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    Journalist Union: Newsweek's Deletion of False Trump-Russia Stories Logical

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    Secretary of the Russian Union of Journalists and member of the International Federation of Journalists’ Executive Committee Timur Shafir called Newsweek's decision to delete the false stories about alleged ties between US President Donald Trump and Russia 'logical.'

    MOSCOW (Sputnik) — Newsweek's decision to delete the false stories about alleged ties between US President Donald Trump and Russia is logical, since even US citizens are tired of hysteria around contacts of Trump's team and Moscow, Secretary of the Russian Union of Journalists and member of the International Federation of Journalists’ Executive Committee Timur Shafir told Sputnik on Saturday.

    "It is logical that the decision [to delete the articles] was made and it shows that this hysteria about alleged secrete agreements between Trump and Russia, which has been lasting for many months in the United States and US media, has become so obvious and the US citizens have grown so much tired of this that it can be expected that the scale [of hysteria] will reduce as the limits have already been reached," Shafir said.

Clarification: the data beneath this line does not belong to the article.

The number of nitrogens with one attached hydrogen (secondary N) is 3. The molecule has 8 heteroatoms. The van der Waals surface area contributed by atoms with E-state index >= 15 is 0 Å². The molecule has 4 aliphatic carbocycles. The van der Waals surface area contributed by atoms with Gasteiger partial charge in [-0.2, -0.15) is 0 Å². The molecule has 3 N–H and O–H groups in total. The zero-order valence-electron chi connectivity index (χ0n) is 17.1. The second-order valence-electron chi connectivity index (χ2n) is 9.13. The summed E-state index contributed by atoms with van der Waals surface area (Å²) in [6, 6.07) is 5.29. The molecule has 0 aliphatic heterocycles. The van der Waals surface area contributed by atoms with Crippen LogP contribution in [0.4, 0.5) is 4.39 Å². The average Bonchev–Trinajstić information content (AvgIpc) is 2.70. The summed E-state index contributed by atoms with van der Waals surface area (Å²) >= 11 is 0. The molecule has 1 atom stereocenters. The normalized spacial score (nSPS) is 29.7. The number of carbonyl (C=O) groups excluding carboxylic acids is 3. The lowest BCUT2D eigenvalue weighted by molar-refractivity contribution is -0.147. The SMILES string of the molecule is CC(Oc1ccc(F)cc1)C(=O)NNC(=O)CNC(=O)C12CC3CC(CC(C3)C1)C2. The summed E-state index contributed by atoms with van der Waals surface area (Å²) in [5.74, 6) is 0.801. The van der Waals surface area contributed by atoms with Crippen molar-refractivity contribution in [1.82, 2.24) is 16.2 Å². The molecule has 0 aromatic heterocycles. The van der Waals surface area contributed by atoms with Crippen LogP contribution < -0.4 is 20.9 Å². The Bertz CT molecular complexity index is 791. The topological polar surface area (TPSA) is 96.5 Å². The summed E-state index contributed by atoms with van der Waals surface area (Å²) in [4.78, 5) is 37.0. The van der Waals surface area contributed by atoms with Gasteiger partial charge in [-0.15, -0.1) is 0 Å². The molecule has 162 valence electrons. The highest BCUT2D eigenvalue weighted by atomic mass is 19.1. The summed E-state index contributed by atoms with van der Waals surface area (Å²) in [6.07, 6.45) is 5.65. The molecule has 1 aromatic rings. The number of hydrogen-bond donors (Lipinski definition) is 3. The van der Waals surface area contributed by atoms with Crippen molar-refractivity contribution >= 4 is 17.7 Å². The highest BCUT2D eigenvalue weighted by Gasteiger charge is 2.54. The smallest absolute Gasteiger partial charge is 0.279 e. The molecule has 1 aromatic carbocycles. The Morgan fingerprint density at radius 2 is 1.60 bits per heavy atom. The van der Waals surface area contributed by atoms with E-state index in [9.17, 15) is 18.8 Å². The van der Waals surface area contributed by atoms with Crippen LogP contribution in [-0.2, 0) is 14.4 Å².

On Friday, former Sputnik editor Bill Moran said that the Newsweek online magazine had to delete two false stories of journalist Kurt Eichenwald, who argued that Trump conspired with Russia, basing his allegations on the same mistake Moran and Trump made last October.

    Moran, at that time editor at Sputnik’s Washington bureau, discovered excerpts from the Hillary Clinton team's correspondence published by WikiLeaks. He thought the source to be trustworthy and cited Clinton's aide Sidney Blumenthal as allegedly admitting Clinton's responsibility for the death of US citizens in Libya's Benghazi, but, in fact, it was an article written by Eichenwald.

    The editor deleted the article altogether after it had been online for mere 19 minutes and got 1,000 views. Trump later also cited what he thought to be Blumenthal's statement at a rally in Wilkes-Barre, Pennsylvania.

    Newsweek's Eichenwald noticed Trump's mistaken story attribution and paid attention to the deleted article by Sputnik and presented a sort of conspiracy theory connecting Trump, Sputnik, WikiLeaks and Trump's campaign team.

    Moran contacted Eichenwald, attempting to explain the situation and expecting Eichenwald to retract the story, but it did not happen.

    The allegations were debunked by BuzzFeed's John Passantino and even by the Bellingcat blogger group, which reconstructed the sequence of events, and proved that Trump was not quoting Sputnik but brought up the same ill-fated tweet. The Washington Post, meanwhile, noted that Eichenwald "is at best misleading."

    After Eichenwald’s allegations were debunked, he tried to hush up the mistake offering the young Sputnik journalist a position in the magazine and threatening to destroy his career otherwise.

    Moran left Sputnik after the scandal. A recent Georgetown law graduate, he decided to pursue legal action against Newsweek and despite facing a team of high-paid lawyers, managed to bring the online publication to a settlement.

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